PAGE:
# Storing pair of ints on the list

How can I store pairs of integers in a List? I know I could make a class for them like:

``````class Pair
{
int i1,i2;
}
``````

But if I do that I'm not able to use the `Contains` function to check if a given pair is in the list. How can I do that so I can easily store integers in a List and check if a pair of integers already exists? I cannot use table because it is not known how many pairs there will be.

EDIT:
Forgot to add: In my program pairs (x, y) and (y, x) are to be treated as equals.

EDIT:
(x,y) and (y,x) are equals while checking if `Point` is in the list, but `x` and `y` can not be swapped because `x` and `y` represent a connection between two points (integer is id of point, and no I can't use any reference etc...). When I'm checking if `List` contains a connection it is not important if it is (x,y) or (y,x) but later I would need that information.

-

If you're using .NET 4.0, you could use the `Tuple` class as in

``````var tuple = new Tuple<int, int>(17, 42);
var otherTuple = Tuple.Create(17, 42);
``````

and

``````var list = new List<Tuple<int, int>>();
``````

Note that if you go the route of using `Tuple<int, int>` then you will need to create a custom implementation of `IEqualityComparer<Tuple<TFirst, TSecond>>` to reflect your equality rules that `(x, y)` be considered equal to `(y, x)`. You will then have to pass an instance of this comparer to `List<T>.Contains(T, IEqualityComparer<T>)` (here `T` is `Tuple<int, int>` for you).

``````class TupleAsUnorderedPairComparer : IEqualityComparer<Tuple<TFirst, TSecond>> {
public bool Equals(Tuple<TFirst, TSecond> x, Tuple<TFirst, TSecond> y) {
if(Object.ReferenceEquals(x, y)) {
return true;
}
if(x == null || y == null) {
return false;
}
return x.Item1 == y.Item1 && x.Item2 == y.Item2 ||
x.Item1 == y.Item2 && x.Item2 == y.Item1;
}

public int GetHashCode(Tuple<TFirst, TSecond> x) {
if(x == null) {
return 0;
}
return x.Item1.GetHashCode() ^ x.Item2.GetHashCode();
}
}
``````

Otherwise, if you can't or don't want to use `Tuple` then you will need to implement an `IEqualityComparer<Pair>` for your `Pair` class or override `Object.Equals` and `Object.GetHashCode`.

``````class Pair {
public int First { get; private set; }
public int Second { get; private set; }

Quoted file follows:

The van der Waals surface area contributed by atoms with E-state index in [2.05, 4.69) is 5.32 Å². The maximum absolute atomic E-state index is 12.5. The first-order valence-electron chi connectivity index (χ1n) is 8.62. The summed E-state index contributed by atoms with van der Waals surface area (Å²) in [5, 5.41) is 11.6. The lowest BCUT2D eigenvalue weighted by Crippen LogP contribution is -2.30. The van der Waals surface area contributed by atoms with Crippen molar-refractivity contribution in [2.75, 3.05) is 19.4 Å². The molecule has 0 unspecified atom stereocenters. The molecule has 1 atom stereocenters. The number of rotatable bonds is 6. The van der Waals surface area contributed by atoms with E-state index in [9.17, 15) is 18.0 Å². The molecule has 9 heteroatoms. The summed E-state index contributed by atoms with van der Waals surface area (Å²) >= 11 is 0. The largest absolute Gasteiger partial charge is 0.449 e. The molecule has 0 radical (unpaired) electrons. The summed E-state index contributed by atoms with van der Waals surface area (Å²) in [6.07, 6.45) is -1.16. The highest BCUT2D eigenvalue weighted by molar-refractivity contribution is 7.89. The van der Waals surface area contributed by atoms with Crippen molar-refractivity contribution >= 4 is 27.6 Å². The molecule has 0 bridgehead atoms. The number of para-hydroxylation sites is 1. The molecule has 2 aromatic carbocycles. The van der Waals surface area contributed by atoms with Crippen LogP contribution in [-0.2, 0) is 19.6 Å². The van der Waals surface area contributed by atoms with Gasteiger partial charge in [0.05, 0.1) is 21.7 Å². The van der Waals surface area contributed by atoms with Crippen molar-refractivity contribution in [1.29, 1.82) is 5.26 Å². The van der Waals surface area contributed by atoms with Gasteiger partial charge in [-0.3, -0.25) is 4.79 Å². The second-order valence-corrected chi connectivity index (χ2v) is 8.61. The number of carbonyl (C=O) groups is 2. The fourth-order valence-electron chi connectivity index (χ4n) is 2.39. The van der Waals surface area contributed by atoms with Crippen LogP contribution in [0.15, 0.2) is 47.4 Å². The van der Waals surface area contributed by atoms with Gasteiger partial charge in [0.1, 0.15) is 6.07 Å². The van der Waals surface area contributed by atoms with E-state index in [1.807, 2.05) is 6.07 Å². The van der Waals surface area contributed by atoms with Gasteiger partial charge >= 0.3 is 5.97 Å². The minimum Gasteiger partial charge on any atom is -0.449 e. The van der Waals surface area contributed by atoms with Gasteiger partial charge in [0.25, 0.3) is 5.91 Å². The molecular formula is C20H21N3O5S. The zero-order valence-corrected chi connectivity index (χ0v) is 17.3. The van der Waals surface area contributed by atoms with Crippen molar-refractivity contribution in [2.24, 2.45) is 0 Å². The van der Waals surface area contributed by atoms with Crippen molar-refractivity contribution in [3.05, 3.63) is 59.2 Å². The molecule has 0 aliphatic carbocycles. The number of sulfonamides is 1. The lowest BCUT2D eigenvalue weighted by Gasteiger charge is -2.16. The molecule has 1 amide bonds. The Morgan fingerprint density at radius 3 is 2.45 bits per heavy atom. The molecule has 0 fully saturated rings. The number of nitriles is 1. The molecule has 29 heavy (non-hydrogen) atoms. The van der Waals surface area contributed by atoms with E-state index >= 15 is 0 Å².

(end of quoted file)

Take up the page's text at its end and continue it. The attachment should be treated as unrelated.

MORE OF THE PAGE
public Pair(int first, int second) {
this.First = first;
this.Second = second;
}

public override bool Equals(object obj) {
if(Object.ReferenceEquals(this, obj)) {
return true;
}
Pair instance = obj as Pair;
if(instance == null) {
return false;
}
return this.First == instance.First && this.Second == instance.Second ||
this.First == instance.Second && this.Second == instance.First;
}

public override int GetHashCode() {
return this.First.GetHashCode() ^ this.Second.GetHashCode();
}
}
``````

and

``````class PairEqualityComparer : IEqualityComparer<Pair> {
// details elided
}
``````

If you use

``````list.Contains(pair);
``````

then it will use `Equals` and `GetHashCode` but if you use

``````list.Contains(pair, new PairEqualityComparer);
``````

then it will use `PairEqualityComparer.Equals` and `PairEqualityComparer.GetHashCode`. Note that these could be different than your implementations of `Object.Equals` and `Object.GetHashCode`.

Finally, if testing for containment is something that you'll be doing often then a `List` is not your best bet; you should use a class designed for that purpose like a `HashSet`.

-
I've edited my answer to reflect your need for `(x, y)` to be considered equal to `(y, x)`. –  jason Dec 4 '10 at 17:00

The class is your best bet. If you're dead set on using the `Contains` method, you'll have to implement the `IComparable` interface in your Pair class. This will allow you to establish what "equality" means for this pair of integers.

The simplest way would be to create the class as you have and then create and extension method on the `List<T>` object.

``````public static bool ContainsIntegers(this List<Pair> targetList, Pair comparer) {
foreach(Pair pair in targetList)
{
if(pair.i1 == comparer.i1 && pair.i2 == comparer.i2) return true;
}
return false;
}
``````
-

Another way to do this would be to use a `List<ulong>`, populating it by putting the largest number in the upper 32 bits and the other number in the lower 32 bits:

``````ulong MakeEntry(int i1, int i2)
{
ulong hi = (ulong)Math.Max(i1, i2);
ulong lo = (ulong)Math.Min(i1, i2);
return (hi << 32) | lo;
}

List<ulong> items = new List<ulong>();

void DoSomething()
{
// get numbers i1 and i2
// and add to the list

// test to see if the pair is in the list
if (items.Contains(MakeEntry(i1, i2)))
{
// do whatever
}
}
``````
-
This does not work because of the requirement that `(x, y)` be treated as equal to `(y, x)`. That is, the OP is using unordered pairs as opposed to ordered pairs. –  jason Dec 4 '10 at 19:27
@Jason: Huh? The min/max in the `MakeEntry` method ensures that (x, y) and (y, x) are treated identically. The largest one is always in the high-order bits. –  Jim Mischel Dec 5 '10 at 16:59
Whereas this solution will treat (x,y) as equal to (y,x), it does so by swapping the two values. It's not clear to me whether the OP wants i1 and i2 to be individually accessible. If so, this solution would not work. –  Jim Mischel Dec 5 '10 at 17:05
Sorry, my mistake. –  jason Dec 6 '10 at 2:39